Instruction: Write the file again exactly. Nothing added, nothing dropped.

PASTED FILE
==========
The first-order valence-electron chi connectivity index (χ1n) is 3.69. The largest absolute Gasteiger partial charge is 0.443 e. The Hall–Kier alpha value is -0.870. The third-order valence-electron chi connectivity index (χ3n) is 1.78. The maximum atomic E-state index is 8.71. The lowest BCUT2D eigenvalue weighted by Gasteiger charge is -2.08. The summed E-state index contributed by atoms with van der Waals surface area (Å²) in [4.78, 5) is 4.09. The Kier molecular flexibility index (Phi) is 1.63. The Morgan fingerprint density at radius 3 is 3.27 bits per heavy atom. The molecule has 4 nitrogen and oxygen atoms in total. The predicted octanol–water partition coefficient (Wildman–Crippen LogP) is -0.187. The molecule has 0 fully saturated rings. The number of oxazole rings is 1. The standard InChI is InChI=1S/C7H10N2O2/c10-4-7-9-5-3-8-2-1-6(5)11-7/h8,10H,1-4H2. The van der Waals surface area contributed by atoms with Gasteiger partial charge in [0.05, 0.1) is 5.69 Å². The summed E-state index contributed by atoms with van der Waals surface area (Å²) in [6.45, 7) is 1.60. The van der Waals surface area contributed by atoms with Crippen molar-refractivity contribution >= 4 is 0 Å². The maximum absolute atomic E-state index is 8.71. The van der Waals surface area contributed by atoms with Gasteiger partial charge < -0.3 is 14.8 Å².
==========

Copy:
The first-order valence-electron chi connectivity index (χ1n) is 3.69. The largest absolute Gasteiger partial charge is 0.443 e. The Hall–Kier alpha value is -0.870. The third-order valence-electron chi connectivity index (χ3n) is 1.78. The maximum atomic E-state index is 8.71. The lowest BCUT2D eigenvalue weighted by Gasteiger charge is -2.08. The summed E-state index contributed by atoms with van der Waals surface area (Å²) in [4.78, 5) is 4.09. The Kier molecular flexibility index (Phi) is 1.63. The Morgan fingerprint density at radius 3 is 3.27 bits per heavy atom. The molecule has 4 nitrogen and oxygen atoms in total. The predicted octanol–water partition coefficient (Wildman–Crippen LogP) is -0.187. The molecule has 0 fully saturated rings. The number of oxazole rings is 1. The standard InChI is InChI=1S/C7H10N2O2/c10-4-7-9-5-3-8-2-1-6(5)11-7/h8,10H,1-4H2. The van der Waals surface area contributed by atoms with Gasteiger partial charge in [0.05, 0.1) is 5.69 Å². The summed E-state index contributed by atoms with van der Waals surface area (Å²) in [6.45, 7) is 1.60. The van der Waals surface area contributed by atoms with Crippen molar-refractivity contribution >= 4 is 0 Å². The maximum absolute atomic E-state index is 8.71. The van der Waals surface area contributed by atoms with Gasteiger partial charge < -0.3 is 14.8 Å².